The University of Iowa College of Dentistry will start introducing changes to its mass emailing practices, particularly for faculty members sending politically-themed mass emails to students. This decision was made after the college sent a mass email to its students in October 2020 condemning an executive order by former President Donald Trump which prohibited federal contractors and other entities from engaging in “blame-focused” diversity training.
The situation took a turn when dentistry student Michael Brase hit reply-all to respond to the mass email, disagreeing with the stance the college took. The Daily Iowan explained that his reply also triggered several responses against the mass email.
Brase was subsequently called to a disciplinary hearing from college administrators for “unprofessional behavior” and chose to ask for help from Iowa legislators due to the violation of his First Amendment rights.
Lawmaker Reacts to Mass Email
In an interview with The Daily Iowan, Rep. Bobby Kauffman (R-Wilton) expressed his belief that the college should not be sending out emails “against or for Trump executive orders, or against or for Biden executive orders.”
“I mean, the goal of the university is to educate, and so if they want to send out both sides and let students decide for themselves that’s one thing, but saying, ‘Hey I criticize this particular political notion’ … they said they would no longer be sending out emails like that.”
“The ultimate irony is the inappropriate conduct was responding to a mass email with political opinions when the initiator of the mass email with political opinions was the university,” Kaufmann added.
Freedom of Speech in Campus Discussions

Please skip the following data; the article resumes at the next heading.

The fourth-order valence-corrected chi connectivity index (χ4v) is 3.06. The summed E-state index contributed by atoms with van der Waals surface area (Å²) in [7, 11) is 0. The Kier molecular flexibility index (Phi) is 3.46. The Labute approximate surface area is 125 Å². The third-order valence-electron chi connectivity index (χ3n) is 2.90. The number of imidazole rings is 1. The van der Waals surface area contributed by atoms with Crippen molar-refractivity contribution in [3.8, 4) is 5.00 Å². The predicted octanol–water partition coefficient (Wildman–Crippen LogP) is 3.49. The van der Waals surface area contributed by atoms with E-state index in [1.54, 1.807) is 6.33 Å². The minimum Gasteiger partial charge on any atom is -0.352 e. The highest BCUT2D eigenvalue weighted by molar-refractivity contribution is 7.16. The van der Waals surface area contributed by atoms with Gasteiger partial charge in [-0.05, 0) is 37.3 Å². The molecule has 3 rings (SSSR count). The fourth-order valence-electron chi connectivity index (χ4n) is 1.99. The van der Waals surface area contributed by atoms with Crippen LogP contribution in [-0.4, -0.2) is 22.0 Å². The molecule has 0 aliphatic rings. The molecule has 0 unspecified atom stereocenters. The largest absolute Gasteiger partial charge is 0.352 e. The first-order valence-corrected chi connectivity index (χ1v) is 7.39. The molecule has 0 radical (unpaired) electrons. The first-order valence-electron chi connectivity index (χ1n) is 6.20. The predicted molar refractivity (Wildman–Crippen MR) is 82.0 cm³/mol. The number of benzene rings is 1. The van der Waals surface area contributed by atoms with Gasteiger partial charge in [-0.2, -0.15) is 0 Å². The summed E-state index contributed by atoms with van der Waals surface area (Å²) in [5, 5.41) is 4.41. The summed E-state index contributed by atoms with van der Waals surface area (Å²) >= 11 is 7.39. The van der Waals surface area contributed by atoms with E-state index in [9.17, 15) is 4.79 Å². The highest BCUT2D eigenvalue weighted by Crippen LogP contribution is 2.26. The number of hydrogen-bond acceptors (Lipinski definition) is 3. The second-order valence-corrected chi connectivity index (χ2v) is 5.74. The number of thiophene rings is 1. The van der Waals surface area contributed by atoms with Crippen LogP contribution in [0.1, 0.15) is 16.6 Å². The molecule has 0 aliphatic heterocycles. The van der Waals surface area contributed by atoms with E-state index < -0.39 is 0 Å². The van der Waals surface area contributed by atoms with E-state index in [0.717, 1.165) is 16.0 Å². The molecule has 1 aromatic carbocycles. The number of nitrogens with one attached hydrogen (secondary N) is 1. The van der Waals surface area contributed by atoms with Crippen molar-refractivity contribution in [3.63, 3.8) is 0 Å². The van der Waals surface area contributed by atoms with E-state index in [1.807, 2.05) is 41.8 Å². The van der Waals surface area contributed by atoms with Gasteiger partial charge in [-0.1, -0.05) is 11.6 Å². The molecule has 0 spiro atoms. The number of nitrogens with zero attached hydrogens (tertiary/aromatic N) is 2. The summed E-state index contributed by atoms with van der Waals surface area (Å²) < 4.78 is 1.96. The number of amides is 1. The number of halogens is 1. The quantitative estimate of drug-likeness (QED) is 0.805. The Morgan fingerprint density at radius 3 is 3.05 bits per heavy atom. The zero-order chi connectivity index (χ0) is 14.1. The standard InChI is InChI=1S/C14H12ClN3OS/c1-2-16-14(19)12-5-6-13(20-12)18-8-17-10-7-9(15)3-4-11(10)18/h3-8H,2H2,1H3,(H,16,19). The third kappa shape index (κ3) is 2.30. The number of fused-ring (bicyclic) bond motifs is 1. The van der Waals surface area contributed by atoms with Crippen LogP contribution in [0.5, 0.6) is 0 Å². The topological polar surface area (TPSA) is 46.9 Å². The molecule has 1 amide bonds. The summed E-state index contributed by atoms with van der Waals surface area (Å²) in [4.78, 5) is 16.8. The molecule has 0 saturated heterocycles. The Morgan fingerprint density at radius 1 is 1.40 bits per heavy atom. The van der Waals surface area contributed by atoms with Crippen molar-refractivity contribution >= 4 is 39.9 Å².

Adam Steinbaugh, director of the First Amendment advocacy group the Foundation of Individual Rights in Education (FIRE), said university leaders should not limit campus discussions about political issues, especially when they have opened up the discussion themselves.
“Unfortunately, we’ve too often seen ‘professionalism’ used as a pretext to investigate, discipline, or chill student speech on matters of public concern,” he explained. “Even if a student is not ultimately punished, summoning a student to a disciplinary hearing may have continuing consequences, as applying for licensure may require disclosure of investigations, as Iowa law appears to do.”
FIRE rates educational institutions according to a “traffic-light” system based on how well their school policies protect free speech. A green light indicates that the institution does not have any policies that clearly restrict free speech, while a red light means that there is at least one school policy that seriously restricts free speech.
The University of Iowa currently has a yellow-light rating, which means that the school has at least one policy that is ambiguous in its effects on free speech.